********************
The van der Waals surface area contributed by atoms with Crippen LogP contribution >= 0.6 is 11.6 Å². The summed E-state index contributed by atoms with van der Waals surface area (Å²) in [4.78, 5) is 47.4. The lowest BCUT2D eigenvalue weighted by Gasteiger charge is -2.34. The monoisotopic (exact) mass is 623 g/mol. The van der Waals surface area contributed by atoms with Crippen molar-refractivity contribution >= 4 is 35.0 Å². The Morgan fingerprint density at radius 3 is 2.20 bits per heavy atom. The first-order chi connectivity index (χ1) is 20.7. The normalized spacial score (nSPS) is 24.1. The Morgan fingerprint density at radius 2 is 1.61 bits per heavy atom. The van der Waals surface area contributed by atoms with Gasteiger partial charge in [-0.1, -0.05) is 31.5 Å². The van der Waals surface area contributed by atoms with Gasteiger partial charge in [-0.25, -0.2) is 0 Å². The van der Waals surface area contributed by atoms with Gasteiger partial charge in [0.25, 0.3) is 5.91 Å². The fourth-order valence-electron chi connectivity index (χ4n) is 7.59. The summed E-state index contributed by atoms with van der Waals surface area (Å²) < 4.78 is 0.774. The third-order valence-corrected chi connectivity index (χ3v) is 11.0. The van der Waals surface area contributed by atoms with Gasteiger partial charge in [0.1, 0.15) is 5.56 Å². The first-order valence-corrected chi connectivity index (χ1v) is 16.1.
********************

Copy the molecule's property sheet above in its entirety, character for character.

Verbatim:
The van der Waals surface area contributed by atoms with Crippen LogP contribution >= 0.6 is 11.6 Å². The summed E-state index contributed by atoms with van der Waals surface area (Å²) in [4.78, 5) is 47.4. The lowest BCUT2D eigenvalue weighted by Gasteiger charge is -2.34. The monoisotopic (exact) mass is 623 g/mol. The van der Waals surface area contributed by atoms with Crippen molar-refractivity contribution >= 4 is 35.0 Å². The Morgan fingerprint density at radius 3 is 2.20 bits per heavy atom. The first-order chi connectivity index (χ1) is 20.7. The normalized spacial score (nSPS) is 24.1. The Morgan fingerprint density at radius 2 is 1.61 bits per heavy atom. The van der Waals surface area contributed by atoms with Gasteiger partial charge in [-0.1, -0.05) is 31.5 Å². The van der Waals surface area contributed by atoms with Gasteiger partial charge in [-0.25, -0.2) is 0 Å². The van der Waals surface area contributed by atoms with Gasteiger partial charge in [0.25, 0.3) is 5.91 Å². The fourth-order valence-electron chi connectivity index (χ4n) is 7.59. The summed E-state index contributed by atoms with van der Waals surface area (Å²) < 4.78 is 0.774. The third-order valence-corrected chi connectivity index (χ3v) is 11.0. The van der Waals surface area contributed by atoms with Gasteiger partial charge in [0.1, 0.15) is 5.56 Å². The first-order valence-corrected chi connectivity index (χ1v) is 16.1.